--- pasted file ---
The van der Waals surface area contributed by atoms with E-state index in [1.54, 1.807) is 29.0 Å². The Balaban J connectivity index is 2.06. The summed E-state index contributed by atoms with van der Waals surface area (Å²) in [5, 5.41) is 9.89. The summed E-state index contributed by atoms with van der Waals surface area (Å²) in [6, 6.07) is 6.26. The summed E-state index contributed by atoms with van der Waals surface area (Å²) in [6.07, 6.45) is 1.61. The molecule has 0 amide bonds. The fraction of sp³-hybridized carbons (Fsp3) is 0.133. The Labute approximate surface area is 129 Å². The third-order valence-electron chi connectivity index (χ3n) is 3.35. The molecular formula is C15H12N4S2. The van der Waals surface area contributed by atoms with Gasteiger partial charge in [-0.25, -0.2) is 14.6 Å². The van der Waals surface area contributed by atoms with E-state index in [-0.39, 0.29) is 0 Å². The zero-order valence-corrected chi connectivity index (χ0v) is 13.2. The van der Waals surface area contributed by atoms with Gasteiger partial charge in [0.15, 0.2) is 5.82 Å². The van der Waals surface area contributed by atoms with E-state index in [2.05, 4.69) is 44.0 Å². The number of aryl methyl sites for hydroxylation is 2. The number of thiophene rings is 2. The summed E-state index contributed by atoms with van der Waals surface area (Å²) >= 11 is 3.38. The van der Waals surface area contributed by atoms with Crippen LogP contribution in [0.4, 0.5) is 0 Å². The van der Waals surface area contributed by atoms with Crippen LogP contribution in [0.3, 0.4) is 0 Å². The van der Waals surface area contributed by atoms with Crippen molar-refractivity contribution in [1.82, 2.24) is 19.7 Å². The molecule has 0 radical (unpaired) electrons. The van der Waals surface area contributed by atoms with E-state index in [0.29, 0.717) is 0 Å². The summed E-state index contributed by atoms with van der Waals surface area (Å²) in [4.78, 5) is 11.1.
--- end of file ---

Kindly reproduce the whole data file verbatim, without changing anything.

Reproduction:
The van der Waals surface area contributed by atoms with E-state index in [1.54, 1.807) is 29.0 Å². The Balaban J connectivity index is 2.06. The summed E-state index contributed by atoms with van der Waals surface area (Å²) in [5, 5.41) is 9.89. The summed E-state index contributed by atoms with van der Waals surface area (Å²) in [6, 6.07) is 6.26. The summed E-state index contributed by atoms with van der Waals surface area (Å²) in [6.07, 6.45) is 1.61. The molecule has 0 amide bonds. The fraction of sp³-hybridized carbons (Fsp3) is 0.133. The Labute approximate surface area is 129 Å². The third-order valence-electron chi connectivity index (χ3n) is 3.35. The molecular formula is C15H12N4S2. The van der Waals surface area contributed by atoms with Gasteiger partial charge in [-0.25, -0.2) is 14.6 Å². The van der Waals surface area contributed by atoms with E-state index in [-0.39, 0.29) is 0 Å². The zero-order valence-corrected chi connectivity index (χ0v) is 13.2. The van der Waals surface area contributed by atoms with Gasteiger partial charge in [0.15, 0.2) is 5.82 Å². The van der Waals surface area contributed by atoms with E-state index in [2.05, 4.69) is 44.0 Å². The number of aryl methyl sites for hydroxylation is 2. The number of thiophene rings is 2. The summed E-state index contributed by atoms with van der Waals surface area (Å²) >= 11 is 3.38. The van der Waals surface area contributed by atoms with Crippen LogP contribution in [0.4, 0.5) is 0 Å². The van der Waals surface area contributed by atoms with Crippen LogP contribution in [0.3, 0.4) is 0 Å². The van der Waals surface area contributed by atoms with Crippen molar-refractivity contribution in [1.82, 2.24) is 19.7 Å². The molecule has 0 radical (unpaired) electrons. The van der Waals surface area contributed by atoms with E-state index in [0.29, 0.717) is 0 Å². The summed E-state index contributed by atoms with van der Waals surface area (Å²) in [4.78, 5) is 11.1.